Education is a leading target
Education has become the second leading target in cybersecurity attacks*. And while CIOs in education rate security amongst their top three priorities, cybersecurity breaches and attacks continue to grab the headlines. * Source: Trend Micro
The education environment has to allow network access by a largely mobile user base with a regular and rapid turnover rate as new students cycle through. While clear behavioral policies and guidelines for cyber protection can help, they can’t guarantee total security.
One of the biggest problems for IT departments in education can be a talent shortage, with limited assets to identify and fix problems in a time-critical manner – which is essential to avoiding a potentially devastating escalation of a cyber attack.
For K-12 schools Distributed Denial of Service (DDoS) attacks can be a common threat, with activity often heightened around key exam periods or simply when an individual wants to exercise a grudge.
For Higher Education establishments, threats often take the form of ransomware. Files are accessed and then encrypted by the perpetrator who can then demand often large ransom payments to release the data. In such cases, the FBI will not be involved unless the sum is above $100,000. This can leave establishments with a stark choice – pay or suffer the consequences. To get an idea of those potential consequences, take a look at the infographic.View infographic
Practicing ‘defense in depth’
This is an IT security concept that involves multiple layers of defense, such as antivirus software, firewalls, intrusion detection systems, and more. Defense in depth uses multiple technologies to provide protection in a number of ways which can create the cornerstone of a truly robust security strategy.
By applying the defense in depth concept, education establishments can help mitigate against cyber threats which can escalate when one type of device or entry point is breached. By implementing a mix of security technologies it becomes much more difficult for malicious activity to exploit multiple types of devices and entry points.View the AT&T defense in depth portfolio
CoSN Cybersecurity – Leadership Initiative
Technology leaders and policymakers need to protect their networks and information security, analyze their current status, and validate what they are doing well.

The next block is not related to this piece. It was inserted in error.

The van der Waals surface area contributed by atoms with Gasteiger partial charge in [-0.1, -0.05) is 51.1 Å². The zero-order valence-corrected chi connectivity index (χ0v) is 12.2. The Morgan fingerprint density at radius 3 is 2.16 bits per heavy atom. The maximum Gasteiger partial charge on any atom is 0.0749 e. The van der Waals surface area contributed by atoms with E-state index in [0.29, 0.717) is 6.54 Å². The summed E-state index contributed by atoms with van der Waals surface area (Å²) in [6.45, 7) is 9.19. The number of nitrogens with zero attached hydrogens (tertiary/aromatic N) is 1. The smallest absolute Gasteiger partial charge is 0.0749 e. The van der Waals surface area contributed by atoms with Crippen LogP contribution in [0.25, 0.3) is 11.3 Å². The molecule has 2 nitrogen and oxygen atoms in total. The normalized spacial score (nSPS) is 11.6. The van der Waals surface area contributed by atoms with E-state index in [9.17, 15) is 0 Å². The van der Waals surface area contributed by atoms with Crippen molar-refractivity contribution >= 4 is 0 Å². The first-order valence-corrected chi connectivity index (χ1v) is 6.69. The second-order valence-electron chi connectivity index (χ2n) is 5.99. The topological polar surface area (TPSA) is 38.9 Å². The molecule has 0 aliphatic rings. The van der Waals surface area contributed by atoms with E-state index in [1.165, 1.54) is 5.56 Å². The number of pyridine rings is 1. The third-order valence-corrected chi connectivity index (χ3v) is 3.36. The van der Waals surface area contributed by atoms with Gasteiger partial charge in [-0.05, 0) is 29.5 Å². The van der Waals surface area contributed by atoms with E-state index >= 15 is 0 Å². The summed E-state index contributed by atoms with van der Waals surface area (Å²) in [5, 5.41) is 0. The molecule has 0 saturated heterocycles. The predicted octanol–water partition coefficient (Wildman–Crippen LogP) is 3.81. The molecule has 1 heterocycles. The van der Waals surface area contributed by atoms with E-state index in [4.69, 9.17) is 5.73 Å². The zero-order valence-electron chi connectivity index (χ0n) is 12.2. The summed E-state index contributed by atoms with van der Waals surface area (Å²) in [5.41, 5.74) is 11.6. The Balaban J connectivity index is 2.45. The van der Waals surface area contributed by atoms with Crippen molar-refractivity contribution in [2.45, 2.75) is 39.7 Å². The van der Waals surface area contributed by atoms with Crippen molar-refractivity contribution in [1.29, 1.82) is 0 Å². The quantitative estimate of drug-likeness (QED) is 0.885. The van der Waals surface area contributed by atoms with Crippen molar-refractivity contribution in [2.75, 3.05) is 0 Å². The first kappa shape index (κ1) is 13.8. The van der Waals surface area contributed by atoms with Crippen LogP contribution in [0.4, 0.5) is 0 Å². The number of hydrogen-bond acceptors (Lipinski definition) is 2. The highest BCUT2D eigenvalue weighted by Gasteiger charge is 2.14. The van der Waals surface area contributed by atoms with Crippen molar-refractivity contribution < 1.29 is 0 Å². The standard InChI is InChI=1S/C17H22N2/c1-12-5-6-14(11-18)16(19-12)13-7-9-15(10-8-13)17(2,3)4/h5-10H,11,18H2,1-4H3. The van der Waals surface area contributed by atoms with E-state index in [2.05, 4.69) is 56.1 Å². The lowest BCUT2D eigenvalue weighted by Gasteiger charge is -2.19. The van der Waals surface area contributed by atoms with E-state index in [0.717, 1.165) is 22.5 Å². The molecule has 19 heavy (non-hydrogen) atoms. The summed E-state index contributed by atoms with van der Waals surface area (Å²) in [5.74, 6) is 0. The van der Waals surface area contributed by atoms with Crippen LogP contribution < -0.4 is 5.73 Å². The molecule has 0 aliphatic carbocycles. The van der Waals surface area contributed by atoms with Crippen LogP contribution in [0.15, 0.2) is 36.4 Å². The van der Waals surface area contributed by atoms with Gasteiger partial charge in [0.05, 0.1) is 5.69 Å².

AT&T is supporting the Consortium for School Networking (CoSN) cybersecurity initiative by providing tools and resources that offer insight into how risk can be further reduced in order to help technology leaders contribute to their schools’ primary goals of teaching and learning.
We invite you to utilize these resources to assess your current security posture and plan accordingly.
3-steps to help assess, plan and build your security readiness:
- Determine your district’s security maturity using our self-assessment
- Download our cybersecurity planning rubric to assess your readiness
- Use the planning template as you build your own network.
Case Study:Pike County Schools
Pike County Schools is in the Commonwealth of Kentucky where the Department of Education has supplied AT&T Distributed Denial of Service (DDoS) Defense for all of its K-12 districts.
AT&T monitors the traffic flowing to each district’s network, and where there is evidence that a DDoS attack is initiated, the district is placed in DDoS mitigation.
Since the service began, Pike County Schools has not had to worry about a DDoS attack.
DDoS protection is part of a multi-layered defense in depth strategy employed to safeguard district networks. Other measures include a firewall, anti-virus software, and staff/student training to promote secure behavior and practices.
“There have been a few instances where AT&T has notified us of a (DDoS) broadcast storm and has done some throttling restriction for us. But this all happens in the background, and we haven’t had to give it another thought”
Clayton Potter, Director of Technology, Pike County Schools.